In the United States’ seasonal climate zones, the leaves of deciduous trees have begun to morph in color from green to various shades of yellow, red, and orange. Gourds of different sorts have begun to decorate both residential and commercial entrances, as well as dominate the produce sections in many a supermarket. If the source of some of your excitement about autumn’s arrival is the seasonal fare you will be able to find at restaurants and cook up in your own kitchen, then you’ve come to the right place. Below, you will find recipes for three dishes that are prepared with ingredients traditionally associated with fall. Each of them would probably look great when served on your luxury apartment dining room table.
Apple Pork Chops
An apple a day keeps the doctor away. And with fall being the start of cold and flu season, there is even more reason to follow the advice of this old adage than there is in summertime. And so it is convenient that fall also happens to be apple picking season. If you eat pork and are looking for more ways to integrate apples into your day-to-day diet, give this simultaneously sweet and savory dish a shot.
Preheat oven to 375 degrees.
Heat 2 tablespoons vegetable or olive oil in a large skillet. Saute ½-cup chopped onion until tender and slightly browned.
Set tenderized onion aside and brown 4 pork chops in the same oil. Set the pork chops in a large baking dish, and cover with cooked onion and 2 apples that have been peeled, cored, and sliced.
In a bowl, combine 2 tablespoons brown sugar,, and ⅛-teaspoon ground cloves with ¾-cup hot water. After mixing, pour over chops.
Cover baking dish, and bake for 30 to 35 minutes.
Guinean Peanut and Butternut Squash Curry
I discovered this recipe while I was living in Buenos Aires last fall, thanks to a website called SuperCook.com. SuperCook invites home chefs to input ingredients they have on hand before generating a list of recipes they can make without even having to go to the store. I enjoyed it so much that I prepared it four or five additional times throughout the season and have added it to my repertoire of must-cook autumn dishes. I have modified the original recipe a bit, but you can find the original recipe at AllRecipes.com.
Peel and seed 1 large butternut squash. Cut the remaining flesh into small cubes, no larger than 2 square inches. Place in a large saucepan with 2 finely chopped carrots and 2 tablespoons freshly grated ginger. Add just enough water to cover the butternut squash and carrots, bring to a boil, and then simmer for about thirty minutes.
Drain over a pot or bowl, reserving the remaining liquid to use as stock.
Mix 1 cup creamy peanut butter with 1 small chopped tomato and 1 cup warm water. You can do this with a food processor or by hand. Add 1 teaspoon cumin, ½-teaspoon coriander, and ⅛ teaspoon turmeric.
Saute 1 large sliced yellow onion in 2 tablespoons olive oil until slightly brown. Add the peanut butter-tomato mixture, 4 cloves minced garlic, 2 bay leaves, 1 teaspoon salt, and 2 tablespoons black pepper. Simmer for 15 minutes, adding the butternut squash-carrot-ginger stock to keep the consistency similar to that of a thick soup.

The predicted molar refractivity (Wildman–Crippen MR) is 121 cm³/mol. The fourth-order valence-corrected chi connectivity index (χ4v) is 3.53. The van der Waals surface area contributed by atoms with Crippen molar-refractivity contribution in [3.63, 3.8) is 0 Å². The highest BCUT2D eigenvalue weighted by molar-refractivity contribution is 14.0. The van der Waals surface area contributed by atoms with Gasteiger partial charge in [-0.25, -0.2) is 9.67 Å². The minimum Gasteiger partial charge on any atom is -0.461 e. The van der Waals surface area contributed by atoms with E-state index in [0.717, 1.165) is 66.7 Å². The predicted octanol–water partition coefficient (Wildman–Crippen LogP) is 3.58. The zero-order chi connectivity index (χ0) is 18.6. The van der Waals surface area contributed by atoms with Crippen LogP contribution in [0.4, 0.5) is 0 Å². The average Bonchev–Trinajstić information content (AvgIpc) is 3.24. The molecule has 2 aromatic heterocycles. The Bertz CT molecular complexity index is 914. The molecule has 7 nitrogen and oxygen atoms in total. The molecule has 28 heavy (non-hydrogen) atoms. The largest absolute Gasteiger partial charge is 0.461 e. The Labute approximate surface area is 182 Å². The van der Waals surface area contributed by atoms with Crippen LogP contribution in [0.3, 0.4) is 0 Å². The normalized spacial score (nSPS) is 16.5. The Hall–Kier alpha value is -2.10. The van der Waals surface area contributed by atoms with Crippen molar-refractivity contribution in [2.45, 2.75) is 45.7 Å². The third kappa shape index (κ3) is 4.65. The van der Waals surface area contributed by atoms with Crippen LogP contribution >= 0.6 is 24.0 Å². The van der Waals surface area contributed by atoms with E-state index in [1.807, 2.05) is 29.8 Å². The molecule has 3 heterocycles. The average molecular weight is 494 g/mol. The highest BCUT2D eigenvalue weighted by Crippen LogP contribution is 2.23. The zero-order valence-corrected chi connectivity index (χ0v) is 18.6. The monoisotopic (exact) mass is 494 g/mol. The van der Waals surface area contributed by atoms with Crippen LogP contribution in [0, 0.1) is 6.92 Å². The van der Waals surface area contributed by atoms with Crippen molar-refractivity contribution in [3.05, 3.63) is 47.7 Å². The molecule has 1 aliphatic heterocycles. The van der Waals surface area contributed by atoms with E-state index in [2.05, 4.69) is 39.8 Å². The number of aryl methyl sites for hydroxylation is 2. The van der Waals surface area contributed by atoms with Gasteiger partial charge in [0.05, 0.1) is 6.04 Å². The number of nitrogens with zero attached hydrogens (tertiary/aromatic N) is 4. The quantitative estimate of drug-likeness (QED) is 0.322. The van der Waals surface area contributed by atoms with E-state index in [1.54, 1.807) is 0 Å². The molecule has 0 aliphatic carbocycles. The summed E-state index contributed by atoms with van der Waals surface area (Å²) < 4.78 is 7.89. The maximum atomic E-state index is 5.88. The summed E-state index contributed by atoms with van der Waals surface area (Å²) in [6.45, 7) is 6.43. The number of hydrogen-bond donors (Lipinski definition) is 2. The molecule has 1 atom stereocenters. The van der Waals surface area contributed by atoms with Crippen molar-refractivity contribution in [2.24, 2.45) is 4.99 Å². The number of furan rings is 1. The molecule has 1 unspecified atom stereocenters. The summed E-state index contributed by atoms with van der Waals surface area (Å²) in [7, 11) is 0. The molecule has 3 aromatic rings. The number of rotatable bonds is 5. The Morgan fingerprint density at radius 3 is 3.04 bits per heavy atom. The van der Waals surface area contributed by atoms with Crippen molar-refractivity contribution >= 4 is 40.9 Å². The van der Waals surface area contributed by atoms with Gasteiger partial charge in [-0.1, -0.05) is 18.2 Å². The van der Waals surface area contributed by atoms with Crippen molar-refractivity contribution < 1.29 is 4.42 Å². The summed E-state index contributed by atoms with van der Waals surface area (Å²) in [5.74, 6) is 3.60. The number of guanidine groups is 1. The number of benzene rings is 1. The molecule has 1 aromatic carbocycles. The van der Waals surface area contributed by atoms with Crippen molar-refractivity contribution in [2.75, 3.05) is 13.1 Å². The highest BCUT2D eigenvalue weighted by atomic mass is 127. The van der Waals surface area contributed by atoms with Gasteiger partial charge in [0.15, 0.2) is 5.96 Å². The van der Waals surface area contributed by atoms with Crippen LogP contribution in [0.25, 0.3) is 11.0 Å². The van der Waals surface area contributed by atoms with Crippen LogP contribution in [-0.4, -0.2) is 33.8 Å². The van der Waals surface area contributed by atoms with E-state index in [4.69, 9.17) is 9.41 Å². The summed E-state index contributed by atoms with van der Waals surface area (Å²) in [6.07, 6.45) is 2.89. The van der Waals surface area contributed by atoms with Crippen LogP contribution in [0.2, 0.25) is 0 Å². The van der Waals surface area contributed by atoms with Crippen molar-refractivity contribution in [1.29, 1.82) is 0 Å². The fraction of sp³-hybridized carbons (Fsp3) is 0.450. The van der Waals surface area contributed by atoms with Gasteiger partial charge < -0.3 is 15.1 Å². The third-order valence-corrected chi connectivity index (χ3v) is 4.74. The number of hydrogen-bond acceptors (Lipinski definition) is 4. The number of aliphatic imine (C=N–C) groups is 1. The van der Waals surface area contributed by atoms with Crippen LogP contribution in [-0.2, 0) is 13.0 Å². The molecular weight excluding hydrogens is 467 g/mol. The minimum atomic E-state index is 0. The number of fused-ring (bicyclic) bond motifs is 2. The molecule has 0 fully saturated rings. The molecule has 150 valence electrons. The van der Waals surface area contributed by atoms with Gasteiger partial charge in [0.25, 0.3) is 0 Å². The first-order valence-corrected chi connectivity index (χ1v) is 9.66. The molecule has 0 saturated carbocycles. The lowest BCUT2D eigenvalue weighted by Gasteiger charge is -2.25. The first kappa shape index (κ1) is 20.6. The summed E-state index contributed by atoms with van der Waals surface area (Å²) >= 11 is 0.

In another saucepan or pressure cooker, prepare 1 ½-cups fluffy quinoa.
Stir in the butternut squash, carrots, and ginger, cooking for another 15 or 20 minutes. The consistency can be smooth or chunky, but any chunks that remain should be soft.
Add 2 tablespoons fresh lemon juice. Stir, and serve sauce of quinoa, couscous, rice, bulgur, or other grain.
Hearty Turkey Pot Pie
If there is one night on which the same dishes appear on more dinner tables throughout the United States than on any other, it’s Thanksgiving evening. While the feast itself is a delight for almost all who partake in the eating, there comes a point at which many of us get sick of making turkey sandwiches with the leftovers. This hearty pot pie recipe is a great way to make use of some of those Thanksgiving leftovers before you cross the threshold at which point turkey sandwiches are no longer a joy to eat.
Preheat oven to 425 degrees.
Chop 1 cup celery. Combine in saucepan with 2 cups frozen green beans, 1 cup frozen peas, and 1 cup frozen carrots. Cover with water, bring to a boil, and simmer for about 10 minutes or until celery is soft. Drain vegetables in a colander.
Melt ⅔-cup butter in a saucepan. Add ⅔-cup chopped onion, and heat until translucent. Stir in ⅔-cup flour, 1 teaspoon salt, 1 teaspoon black pepper, ½-teaspoon onion powder, ½-teaspoon celery seed, and ½-teaspoon Italian seasoning. Slowly add 1 ¾ cups chicken broth and 1 ⅓ cups milk, stirring or whisking until the mixture thickens before removing from heat.
Stir in the cooked vegetables and 4 cups cubed turkey meat until well-mixed.
Retrieve 4 9-inch unbaked pie crusts and 2 pie dishes. Place one crust in each dish and pour half of the pot pie mix into each crust. Top each pie with another crust, pinching and rolling the top and bottom crusts together until they have been molded into one. Using a sharp knife, cut several slits into the top of each pie to allow steam to release during baking. Bake until crusts are golden brown, approximately 30 minutes.
If you live in one of AMLI’s luxury apartment rentals, your home is equipped with a set of fine kitchen appliances that should make the preparation of these dishes fairly easy.
Unfold your fall tablecloth, assemble a centerpiece of autumn leaves or small squash, and invite a couple of your close friends over to Live Life + Love Life in your luxury apartment home, enjoying good food and good company as the days get shorter and the outside temperature drops.
Credit for all recipes goes to AllRecipes.com. Each recipe serves 4 persons.